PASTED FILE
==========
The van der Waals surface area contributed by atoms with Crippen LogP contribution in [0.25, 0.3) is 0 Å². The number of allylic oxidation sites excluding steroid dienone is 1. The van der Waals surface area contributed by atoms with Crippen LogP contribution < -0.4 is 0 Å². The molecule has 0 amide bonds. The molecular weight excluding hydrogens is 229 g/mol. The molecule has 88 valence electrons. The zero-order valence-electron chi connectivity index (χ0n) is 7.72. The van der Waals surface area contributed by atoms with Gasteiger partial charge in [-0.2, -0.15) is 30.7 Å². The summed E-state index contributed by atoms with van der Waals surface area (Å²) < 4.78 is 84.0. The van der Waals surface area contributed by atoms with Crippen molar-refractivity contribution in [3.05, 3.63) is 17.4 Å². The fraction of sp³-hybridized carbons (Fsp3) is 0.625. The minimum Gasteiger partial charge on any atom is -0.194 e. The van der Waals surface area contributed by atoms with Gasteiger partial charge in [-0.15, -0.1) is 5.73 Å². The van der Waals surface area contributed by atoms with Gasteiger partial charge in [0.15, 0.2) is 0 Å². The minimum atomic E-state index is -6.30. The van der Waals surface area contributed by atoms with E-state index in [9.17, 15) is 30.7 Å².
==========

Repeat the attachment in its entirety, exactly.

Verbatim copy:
The van der Waals surface area contributed by atoms with Crippen LogP contribution in [0.25, 0.3) is 0 Å². The number of allylic oxidation sites excluding steroid dienone is 1. The van der Waals surface area contributed by atoms with Crippen LogP contribution < -0.4 is 0 Å². The molecule has 0 amide bonds. The molecular weight excluding hydrogens is 229 g/mol. The molecule has 88 valence electrons. The zero-order valence-electron chi connectivity index (χ0n) is 7.72. The van der Waals surface area contributed by atoms with Gasteiger partial charge in [-0.2, -0.15) is 30.7 Å². The summed E-state index contributed by atoms with van der Waals surface area (Å²) < 4.78 is 84.0. The van der Waals surface area contributed by atoms with Crippen molar-refractivity contribution in [3.05, 3.63) is 17.4 Å². The fraction of sp³-hybridized carbons (Fsp3) is 0.625. The minimum Gasteiger partial charge on any atom is -0.194 e. The van der Waals surface area contributed by atoms with Gasteiger partial charge in [-0.15, -0.1) is 5.73 Å². The van der Waals surface area contributed by atoms with Gasteiger partial charge in [0.15, 0.2) is 0 Å². The minimum atomic E-state index is -6.30. The van der Waals surface area contributed by atoms with E-state index in [9.17, 15) is 30.7 Å².